The group's most famous tracks, “Pack Jam (Look out for the OVC),” “Space is the Place,” and “Space Cowboy” were featured on the group's debut album, Lost in Space (1983). Other notable tracks included “We Are the Jonzun Crew” and “Ground Control.” The group's sound was particularly unique because all of the synthesizer parts were played live as opposed to sequenced, and despite using drum-machine hits in its tracks, most of the group's songs used a live drummer as the main drum track, giving its songs a unique groove and swing compared to most electro music of the era.
Despite including most of Jonzun Crew's best tracks, their debut album, Lost in Space, wasn't a successful LP. The Boston group with roots in funk were lousy songwriters at this point (more was to come from Maurice Starr), and what's worse, they insisted on writing songs instead of sticking with solid electro party jams like their singles classics "Pack Jam" and "Space Is the Place." Admittedly, the process did pay minor commercial dividends; "Space Cowboy" became a moderate R&B hit, though its electric interpolation of the trademark whistle from "The Good, the Bad & the Ugly" was hardly the stuff of legend. They sounded appropriately cool on the opener "We Are the Jonzun Crew," but the rest of the non-singles material was stiff and formulaic. Far better to find Jonzun Crew's two landmarks on an old-school/electro compilation. A 2001 reissue on Tommy Boy enticed consumers with two bonus tracks, one of which was Grooverider's drum'n'bass update of "Pack Jam (Look out for the OVC)."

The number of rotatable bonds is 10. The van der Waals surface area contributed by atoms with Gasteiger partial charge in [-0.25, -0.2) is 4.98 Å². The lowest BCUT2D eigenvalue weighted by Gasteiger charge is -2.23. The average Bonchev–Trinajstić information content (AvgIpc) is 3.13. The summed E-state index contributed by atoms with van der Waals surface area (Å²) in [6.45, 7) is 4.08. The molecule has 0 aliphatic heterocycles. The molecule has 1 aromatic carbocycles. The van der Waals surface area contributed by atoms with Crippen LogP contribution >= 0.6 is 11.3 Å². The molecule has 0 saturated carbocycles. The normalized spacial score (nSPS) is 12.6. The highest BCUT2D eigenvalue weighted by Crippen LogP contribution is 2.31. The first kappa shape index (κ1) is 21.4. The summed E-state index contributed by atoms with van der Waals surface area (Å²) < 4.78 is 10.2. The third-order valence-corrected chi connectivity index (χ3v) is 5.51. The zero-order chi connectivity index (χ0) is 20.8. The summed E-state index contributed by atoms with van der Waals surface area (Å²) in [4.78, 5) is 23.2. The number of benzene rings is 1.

Whatever you wanna call this: electro boogie or space soul or what not, the break dancers of today are still getting their groove on to tracks like "We Are The Jonzun Crew", and so they are succeeding in their intent, that is told to us in the chorus: "we are the Jonzun Crew / we are from your planet too / we are the Jonzun Crew / we want to rock you". To us this does not sound too spaced out anymore, having been conditioned to years of electronic music. If you are a serious hip hop head, then you will also have witnessed at least one break dance battle, if not even participated. And so you will have heard songs like this one. You know the style. But surprisingly enough, we don't really consider this music to be for home enjoyment.
tadah the byk
Something that really makes the Jonzun Crew tracks stand out is that despite their heavily electro sound of synthesizers, keyboards and vocoder vocals, they were using live drums in a lot of their classic tracks, with some drum machine hits worked in too. They might sound like synthetic drums, but Pack Jam, Space Is The Place and We Are The Jonzun Crew are all based on live drum tracks, which is where they get their unique groove and swing, and on top of that all the synthesizer parts are played live too, making up a sound that Michael Jonzun described as ‘space funk’.
Check out their outfits — fans of a certain french duo of robots might find the look strangely familiar. Daft Punk may be dressed by Hedi Slimane, but I’d say their robo-fashions owe more than a passing influence to old school cats like the Jonzun Crew, Space and Kraftwerk.
The Jonzun Crew imagery — classic inspired costumes complete with Beethoven and Mozart style powdered wigs, with ruffled shirts and flamboyant suits were the work of New York stylist and fashion designer Jesse Harris.